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What's your favorite quick-to-make sauce?

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What's your favorite quick-to-make sauce? Mine is a faux port wine reduction.

2 cups port

2 TB butter

1 TB flour

1 minced shallot

Dash of salt

 

Make a roux and then sweat the shallot in it. Add the port and simmer until it thickens. Salt to taste.

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So many to list.

 

I am a big fan of gastriques - so many variations one can do, and so easy to make (and quite the wow factor when tasted!)

 

I make a variation of yours as well, I also add heavily reduced stock and often Sage (though I do not use a roux, but rather reduce the heck out of it to thicken).  I make that sauce for many red meats and always for venison!

 

 

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Have to, should, avoid sugar and starch.

I really like Jus Gras—made with sunflower lecithin.


~Martin :)

"Unsupervised, rebellious, radical agrarian experimenter, minimalist penny-pincher, self-reliant homesteader, and adventurous cook. Crotchety, cantankerous, terse, curmudgeon, non-conformist, and contrarian who questions everything!"

The best thing about a vegetable garden is all the meat you can hunt and trap out of it! 

 

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Mushroom brandy sauce. Pan drippings, saute some minced shrooms, add a healthy splash or three of brandy, a little marjoram, and some beef stock.

 

Pretty marvelous on anything from your fingers on up.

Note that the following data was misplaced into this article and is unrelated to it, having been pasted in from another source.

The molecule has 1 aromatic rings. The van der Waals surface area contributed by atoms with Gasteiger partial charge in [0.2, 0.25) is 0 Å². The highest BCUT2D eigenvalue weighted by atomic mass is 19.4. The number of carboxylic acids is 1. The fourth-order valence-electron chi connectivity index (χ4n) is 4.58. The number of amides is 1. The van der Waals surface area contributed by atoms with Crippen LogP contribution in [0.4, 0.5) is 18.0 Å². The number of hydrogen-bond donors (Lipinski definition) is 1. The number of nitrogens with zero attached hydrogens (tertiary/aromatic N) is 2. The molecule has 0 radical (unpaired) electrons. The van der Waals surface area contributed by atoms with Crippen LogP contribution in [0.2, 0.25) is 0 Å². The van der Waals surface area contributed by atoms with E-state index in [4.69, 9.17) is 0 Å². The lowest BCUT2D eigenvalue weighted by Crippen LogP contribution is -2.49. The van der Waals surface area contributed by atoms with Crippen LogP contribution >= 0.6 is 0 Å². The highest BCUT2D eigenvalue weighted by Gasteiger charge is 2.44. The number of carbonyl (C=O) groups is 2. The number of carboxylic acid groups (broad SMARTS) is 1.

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Don't ask. Eat it.

www.kayatthekeyboard.wordpress.com

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Green Madagascar Pepper sauce - quick and easy - after pan dry frying steak remove steak - add a cup cream to pan with a couple teaspoons cracked green pepper corns (the ones that come in brine) - bring to simmer for a minute or so then pour over steak once it has just started to thicken.

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Cape Town - At the foot of a flat topped mountain with a tablecloth covering it.

Some time ago we had Johnny Cash, Bob Hope and Steve Jobs. Now we have no Cash, no Hope and no Jobs. Please don't let Kevin Bacon die.

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Usually some version of a pan sauce. I have a freezer full of stocks to use, but sometimes don't even bother with them. I've made some quick and tasty pan sauces just with combinations of the pan drippings, wine, water, shallots, reduced muchrooms, spirits, herbs, sherry vinegar, etc..  

 

How (or if) to thicken is a big decision. For the cleanest flavors I leave it loose and brothy, or thicken with a slurry made from 1:10 xanthan gum and arrowroot starch. If the flavors are too sharp I'll swirl in butter at the end. 

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Notes from the underbelly

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pan sauces for sure

made while the meat is resting

apple/dijon/cream/garlic for pork.... port/garlic/dijon/cream for red meats....lingonberry/dijon/stock /starch thickener

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About a decade ago we lived in Moab Utah for 6 months (and loved it).  Gave many dinner parties and loved that too.